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Asclepias exaltata (Poke Milkweed) Wildflower Seeds

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Native SpeciesAverage to GrowPart SunShadeMedium SoilAttracts ButterfliesResists Deer

Product Description

About Poke Milkweed: The elegant, tall stalks and drooping flowers of poke milkweed can be found in woodland areas across the eastern portion of the United States and Canada. In 1753, eminent botanist Carl Linnaeus gave this native wildflower its Latin genus name, Asclepias. Asclepias, the name of the legendary Greek representation of medicine and healing, is especially appropriate since this plant formerly had numerous medicinal uses. At one time, the silk from the seed pods was spun for fabric or used for stuffing pillows; in World War II, school children gathered the silk to provide a cheap filling for soldiers’ life jackets. Commercial attempts to make use of this abundant plant included the manufacture of paper, fabric, lubricant, fuel, and rubber; eventually these became impractical and were abandoned. In the wild, the flowers attract flocks of butterflies and their larvae; butterflies are immune to the plant’s poison, and actually become rather poisonous themselves as protection from predators.

Poke Milkweed Germination: In late fall, direct sow just below the surface in partial to full shade and rich soil. Plant three seeds together every 18-24 inches. Germination will take place in the spring, after the last frost. When the seedlings appear, thin to the strongest plant; seedlings usually do not survive transplanting, since they resent any disturbance of their roots. For spring planting, mix the seeds with moist sand and refrigerate for 30 days before direct sowing.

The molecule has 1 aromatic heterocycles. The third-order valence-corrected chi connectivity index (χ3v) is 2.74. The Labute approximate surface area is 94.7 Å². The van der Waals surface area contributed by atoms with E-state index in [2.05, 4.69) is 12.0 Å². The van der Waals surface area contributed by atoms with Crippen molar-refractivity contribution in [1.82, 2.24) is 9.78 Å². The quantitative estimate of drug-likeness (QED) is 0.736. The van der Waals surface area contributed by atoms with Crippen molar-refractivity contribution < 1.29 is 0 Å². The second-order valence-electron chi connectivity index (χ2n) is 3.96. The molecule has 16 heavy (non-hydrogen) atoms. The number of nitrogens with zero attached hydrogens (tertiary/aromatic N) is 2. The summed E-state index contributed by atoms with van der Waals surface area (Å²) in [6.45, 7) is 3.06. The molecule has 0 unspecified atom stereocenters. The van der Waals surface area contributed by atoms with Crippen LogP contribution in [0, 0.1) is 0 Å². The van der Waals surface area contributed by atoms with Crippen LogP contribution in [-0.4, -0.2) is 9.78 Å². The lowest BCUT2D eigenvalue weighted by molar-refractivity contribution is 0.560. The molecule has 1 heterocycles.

Growing Poke Milkweed Seeds: Since this plant prefers moist soil, occasional watering may be necessary. The flowers of Poke Milkweed attract bees and butterflies, especially monarch butterflies. This plant will reseed itself, but volunteer plants can easily be removed if not wanted.

Harvesting Poke Milkweed: Poke Milkweed makes a striking cut flower. Cut the stems long, choosing flowers that have just opened. Keep in mind that the milky sap is mildly toxic and can irritate the skin.

Saving Poke Milkweed Seeds: After the plant finishes flowering, 3-4” narrow pods will form. Be sure to harvest the pods before they split and the silky fluff carries the seeds away on the wind. As soon as the seeds inside the pod ripen to their mature brown color, remove the pods and spread them out to dry. Split open the pods and take out the silky seed material. Remove the fluff from the seeds. Store the seeds in a cool, dry place.

Detailed Poke Milkweed Info: Origin: US Native Other Common Names: Tall Milkweed Duration: Perennial Bloom Time: Summer Height: 48-72 inches Spacing: 18-24 inches Light: Part Shade to Woodland Soil Moisture: Moist USDA Zone: 3a-11 Seeds Per Oz: 3,000 Produces tall stalks with pointed, 6-8” oval green leaves and drooping clusters of small white flowers.

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Note: Many wildflowers can grow in areas outside of their natural range.


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